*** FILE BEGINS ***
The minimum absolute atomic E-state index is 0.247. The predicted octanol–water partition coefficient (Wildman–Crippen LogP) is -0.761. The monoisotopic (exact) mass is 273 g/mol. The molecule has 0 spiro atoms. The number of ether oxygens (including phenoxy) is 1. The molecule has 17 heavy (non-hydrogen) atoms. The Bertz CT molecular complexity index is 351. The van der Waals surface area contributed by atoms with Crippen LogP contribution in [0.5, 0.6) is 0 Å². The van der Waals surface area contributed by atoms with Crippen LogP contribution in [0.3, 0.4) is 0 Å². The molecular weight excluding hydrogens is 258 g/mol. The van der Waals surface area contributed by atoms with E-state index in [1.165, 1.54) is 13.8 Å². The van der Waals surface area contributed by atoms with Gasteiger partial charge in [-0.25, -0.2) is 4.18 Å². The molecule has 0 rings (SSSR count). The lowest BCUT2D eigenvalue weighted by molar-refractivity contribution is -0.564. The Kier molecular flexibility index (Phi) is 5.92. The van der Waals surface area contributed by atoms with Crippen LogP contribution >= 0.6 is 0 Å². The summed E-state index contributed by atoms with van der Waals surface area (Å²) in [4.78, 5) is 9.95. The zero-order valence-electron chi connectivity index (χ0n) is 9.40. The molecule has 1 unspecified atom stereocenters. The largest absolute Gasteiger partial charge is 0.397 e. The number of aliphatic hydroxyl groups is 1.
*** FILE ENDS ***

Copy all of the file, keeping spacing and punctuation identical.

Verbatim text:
The minimum absolute atomic E-state index is 0.247. The predicted octanol–water partition coefficient (Wildman–Crippen LogP) is -0.761. The monoisotopic (exact) mass is 273 g/mol. The molecule has 0 spiro atoms. The number of ether oxygens (including phenoxy) is 1. The molecule has 17 heavy (non-hydrogen) atoms. The Bertz CT molecular complexity index is 351. The van der Waals surface area contributed by atoms with Crippen LogP contribution in [0.5, 0.6) is 0 Å². The van der Waals surface area contributed by atoms with Crippen LogP contribution in [0.3, 0.4) is 0 Å². The molecular weight excluding hydrogens is 258 g/mol. The van der Waals surface area contributed by atoms with E-state index in [1.165, 1.54) is 13.8 Å². The van der Waals surface area contributed by atoms with Gasteiger partial charge in [-0.25, -0.2) is 4.18 Å². The molecule has 0 rings (SSSR count). The lowest BCUT2D eigenvalue weighted by molar-refractivity contribution is -0.564. The Kier molecular flexibility index (Phi) is 5.92. The van der Waals surface area contributed by atoms with Crippen LogP contribution >= 0.6 is 0 Å². The summed E-state index contributed by atoms with van der Waals surface area (Å²) in [4.78, 5) is 9.95. The zero-order valence-electron chi connectivity index (χ0n) is 9.40. The molecule has 1 unspecified atom stereocenters. The largest absolute Gasteiger partial charge is 0.397 e. The number of aliphatic hydroxyl groups is 1.